Arcteryx Recalls Procline Boot Due to Problem with Shell

Post by blogger | August 24, 2017      
Procline 2016-2017 is said to have problem with the press pin attaching outer spine to lower cuff. Click images to enlarge.

Procline 2016-2017 is said to have problem with the press pin attaching outer spine to lower cuff. Click images to enlarge.

Just in, Arcteryx (officially Arc’teryx) is doing a voluntary recall of their wonderful Procline climbing-skiing boot (all six models, see below). Apparently the lower pin attaching the external “spoiler” to the lower cuff “scaffo” can work its way out.

As always, we’re sorry to hear Arcteryx has to deal with this, while we commend them on triggering a bonafide voluntary recall instead of sitting it out.

Official Arcteryx website recall stuff here.

Quite a bit about this on web as of this writing. Article here. Or see your friend Google.

All Arcteryx Procline boot models are affected.

All Arcteryx Procline boot models are affected (but the only ones needing a return-repair lack a colored dot on the inside of the external cuff-spoiler. See the recall website for details.)

(Please note, Salomon will begin retailing their X-Alp this coming season, a similar boot to the Procline. This recall does NOT affect Salomon as they have not retailed any boots. If you do happen to be a pro or journalist who received pre-retail test samples, be sure to work with Salomon to be sure this possible issue is handled.)

Official Words from the Government (lightly condensed)

US Consumer Product Safety Comission — Recall with Health Canada Fast Track
Recall Date: August 23, 2017
Recall Number: 17-DFC
Arc’teryx Recalls Ski Mountaineering Boots Due to Fall Hazard

Name of Product: Arc’teryx Procline boots

Hazard: The axis pin located at the rear of the boot can dislodge, resulting in damage to the boot
and posing a fall hazard.

Remedy: Repair. Consumers should immediately stop using the recalled boots and return them to an authorized
Arc’teryx dealer for a free repair.

Consumer Contact: Arc’teryx Equipment toll-free at 866-458-2473 from 8 a.m. to 5 p.m. PT
Monday through Friday, email or online at and click
on the recall banner located at the top of the page for more information.
Recall Details

Units: About 3,900 (in addition, about 500 were sold in Canada)

Description: This recall involves Arc’teryx Procline ski mountaineering boots sold in all models. Only boots that do NOT have a colored dot on the inside of the spoiler (the upper portion of the rear of the boot) are included in the recall.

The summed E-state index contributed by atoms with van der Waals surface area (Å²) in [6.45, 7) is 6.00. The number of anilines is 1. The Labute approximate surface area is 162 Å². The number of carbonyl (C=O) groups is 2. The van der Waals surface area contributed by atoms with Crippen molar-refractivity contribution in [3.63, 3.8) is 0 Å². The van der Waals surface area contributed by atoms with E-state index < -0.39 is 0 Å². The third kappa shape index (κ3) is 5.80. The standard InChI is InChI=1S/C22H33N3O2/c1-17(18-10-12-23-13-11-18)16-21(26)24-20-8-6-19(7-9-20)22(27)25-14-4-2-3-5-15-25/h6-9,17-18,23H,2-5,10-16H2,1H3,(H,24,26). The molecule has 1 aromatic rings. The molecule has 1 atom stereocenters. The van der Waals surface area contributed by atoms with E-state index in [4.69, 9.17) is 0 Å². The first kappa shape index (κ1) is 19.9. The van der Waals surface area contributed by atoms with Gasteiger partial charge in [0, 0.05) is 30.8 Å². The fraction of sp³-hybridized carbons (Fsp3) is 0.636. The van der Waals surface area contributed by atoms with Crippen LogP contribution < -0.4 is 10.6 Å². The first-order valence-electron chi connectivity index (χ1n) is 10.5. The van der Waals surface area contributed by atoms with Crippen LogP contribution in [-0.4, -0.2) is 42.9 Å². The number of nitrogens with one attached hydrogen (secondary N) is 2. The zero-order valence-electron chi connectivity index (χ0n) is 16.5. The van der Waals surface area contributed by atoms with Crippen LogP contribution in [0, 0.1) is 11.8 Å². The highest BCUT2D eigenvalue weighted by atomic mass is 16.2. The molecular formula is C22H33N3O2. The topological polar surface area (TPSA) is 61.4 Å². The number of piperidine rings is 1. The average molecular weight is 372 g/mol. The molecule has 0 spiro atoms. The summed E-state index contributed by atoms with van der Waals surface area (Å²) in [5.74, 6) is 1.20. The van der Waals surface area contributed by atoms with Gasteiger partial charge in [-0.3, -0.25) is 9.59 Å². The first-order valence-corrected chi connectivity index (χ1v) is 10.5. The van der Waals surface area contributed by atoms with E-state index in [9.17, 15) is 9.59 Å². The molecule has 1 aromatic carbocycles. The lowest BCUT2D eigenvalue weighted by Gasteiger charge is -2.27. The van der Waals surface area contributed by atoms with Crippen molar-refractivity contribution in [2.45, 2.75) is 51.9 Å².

Incidents/Injuries: The firm has received 18 reports of the axis pin dislodging. No injuries have been reported.

Manufactured in: Romania

Note: Health Canada’s press release is available at:

Letter from Jon Hoerauf, Arcteryx President and GM

To Our Loyal Consumers,
Today, we’re announcing a voluntary recall for all first generation Procline Ski Boots sold by Arc’teryx Equipment.
We are all deeply committed to the safety of our users and while there have been no injuries reported involving any Procline Ski Boots, our commitment to our users’ safety leads us to issue this recall to make the required axis pin repair. In a small number of boots, the axis pin has dislodged which could cause the skier to lose control or fall and suffer injuries. All 2016 Procline Boots will be repaired to secure the axis pin and allow the boot to function as designed.
If you own a Procline Ski Boot, please visit for more information and instructions on how to return your boot free of charge for the required repair.
On behalf of Arc’teryx, thank you for your patience as we bring this new technology to market. Innovation and quality are foundational building blocks of our brand design culture. We sincerely apologize for the inconvenience this issue has caused and wish you to know that over our 25 year history of making climbing equipment we have been and remain committed to creating products that enable consumers to move safely in the mountains.
Jon Hoerauf — President and GM


Please Enjoy A Few Suggested WildSnow Posts


8 Responses to “Arcteryx Recalls Procline Boot Due to Problem with Shell”

  1. Lou Dawson 2 August 24th, 2017 2:26 pm

    Reminder, not all Procline boots need be returned, you’ll check for a “colored dot” on the inside of the cuff outer spine. See the recall website for details.

  2. Bard August 24th, 2017 9:11 pm

    Thanks to all of you folks who run out and buy the 1st gen products and allowing the bugs to be worked out at your expense:) This goes for phones, engines, bindings, anything. (I use expense to mean time, hassle, broken gear on a trip, etc.

  3. Lee Lau August 27th, 2017 9:17 am

    As called out by Seb Johnson in his review of the Procline here

  4. See August 27th, 2017 11:05 am

    Does anyone know if the recall addresses both the pin working its way out to the side and tearing out of the hole (as shown in the link from Lee Lau)?

  5. XXX_er August 27th, 2017 12:07 pm

    I’m thinking the pin worked out and eventualy the pin mount broke as a result of it being under engineered, the obvious question is how did this get thru testing but some things don’t show up until the customer breaks them in use